Time-delayed tax cuts and spending obligations enacted several years ago include the following:

  • In 2006 the Legislature increased the standard deduction from the state personal income tax over four years. The last and largest of the phased increases takes effect in tax year 2010 and will reduce tax revenue by almost $100 million in FY ’11 and every year after.
  • The same 2006 tax cut law also phased in reductions in the top income tax rate. The rate has fallen from 6.75 percent to 5.50 percent. It is scheduled to be reduced to 5.25 percent in the first year in which revenues are forecast to increase by four percent or more, likely in FY ’12. This will reduce revenue by over $100 million per year.
  • In 2006, the Legislature also voted to phase out the estate tax. The tax ends for deaths after December 31, 2009. While estate tax returns will still flow in over the next year, the elimination of the tax reduces revenue by close to $30 million starting in FY ’11.
  • Also in FY ’06, the Legislature created the Rebuilding Oklahoma Access and Driver Safety (ROADS) program. It was funded by reapportioning a growing amount of tax revenue from the General Revenue Fund to the ROADS fund. This will reduce GRF revenues by an additional $30 million each year from FY ’11 through FY ’13 and in later years.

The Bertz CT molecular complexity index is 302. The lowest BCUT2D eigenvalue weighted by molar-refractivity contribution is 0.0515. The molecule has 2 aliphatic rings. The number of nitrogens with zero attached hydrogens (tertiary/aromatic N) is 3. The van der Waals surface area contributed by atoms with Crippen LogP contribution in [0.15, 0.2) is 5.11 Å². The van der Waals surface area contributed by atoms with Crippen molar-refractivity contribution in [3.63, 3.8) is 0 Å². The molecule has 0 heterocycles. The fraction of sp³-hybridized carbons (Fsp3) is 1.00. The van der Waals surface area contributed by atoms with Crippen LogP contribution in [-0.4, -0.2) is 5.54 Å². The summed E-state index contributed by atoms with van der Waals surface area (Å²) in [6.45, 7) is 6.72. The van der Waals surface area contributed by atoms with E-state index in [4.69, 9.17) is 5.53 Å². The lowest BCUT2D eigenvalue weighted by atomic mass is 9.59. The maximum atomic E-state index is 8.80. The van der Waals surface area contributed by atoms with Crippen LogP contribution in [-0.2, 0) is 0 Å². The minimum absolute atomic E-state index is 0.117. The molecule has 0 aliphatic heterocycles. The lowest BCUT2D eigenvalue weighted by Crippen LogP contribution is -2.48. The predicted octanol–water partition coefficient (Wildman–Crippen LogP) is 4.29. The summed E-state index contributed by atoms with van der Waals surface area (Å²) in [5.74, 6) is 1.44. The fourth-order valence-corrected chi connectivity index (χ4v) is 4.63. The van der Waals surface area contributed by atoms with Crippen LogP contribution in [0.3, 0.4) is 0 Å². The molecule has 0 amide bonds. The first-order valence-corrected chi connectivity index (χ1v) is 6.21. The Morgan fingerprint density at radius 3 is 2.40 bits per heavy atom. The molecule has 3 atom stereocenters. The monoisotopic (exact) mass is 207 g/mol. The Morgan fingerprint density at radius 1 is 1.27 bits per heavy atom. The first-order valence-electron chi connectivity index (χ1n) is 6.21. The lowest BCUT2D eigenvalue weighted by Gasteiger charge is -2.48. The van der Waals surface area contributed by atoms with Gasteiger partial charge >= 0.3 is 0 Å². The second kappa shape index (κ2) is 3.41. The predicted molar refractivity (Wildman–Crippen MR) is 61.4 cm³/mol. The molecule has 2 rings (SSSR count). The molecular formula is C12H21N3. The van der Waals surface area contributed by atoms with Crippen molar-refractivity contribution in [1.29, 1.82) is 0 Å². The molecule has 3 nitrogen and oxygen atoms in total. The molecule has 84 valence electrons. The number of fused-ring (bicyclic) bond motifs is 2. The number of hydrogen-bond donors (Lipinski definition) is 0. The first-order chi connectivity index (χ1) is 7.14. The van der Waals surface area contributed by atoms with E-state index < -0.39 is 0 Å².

• In 2007, the Legislature created a permanent funding source for the OHLAP scholarship program, known as Oklahoma’s Promise. Each year the Regents for Higher Education are required to estimate the cost of this program and the Board of Equalization is required to set aside funding before any other state function is funded.  It is likely that by FY ’13 more funding will have to shift from the General Revenue Fund to Oklahoma’s Promise.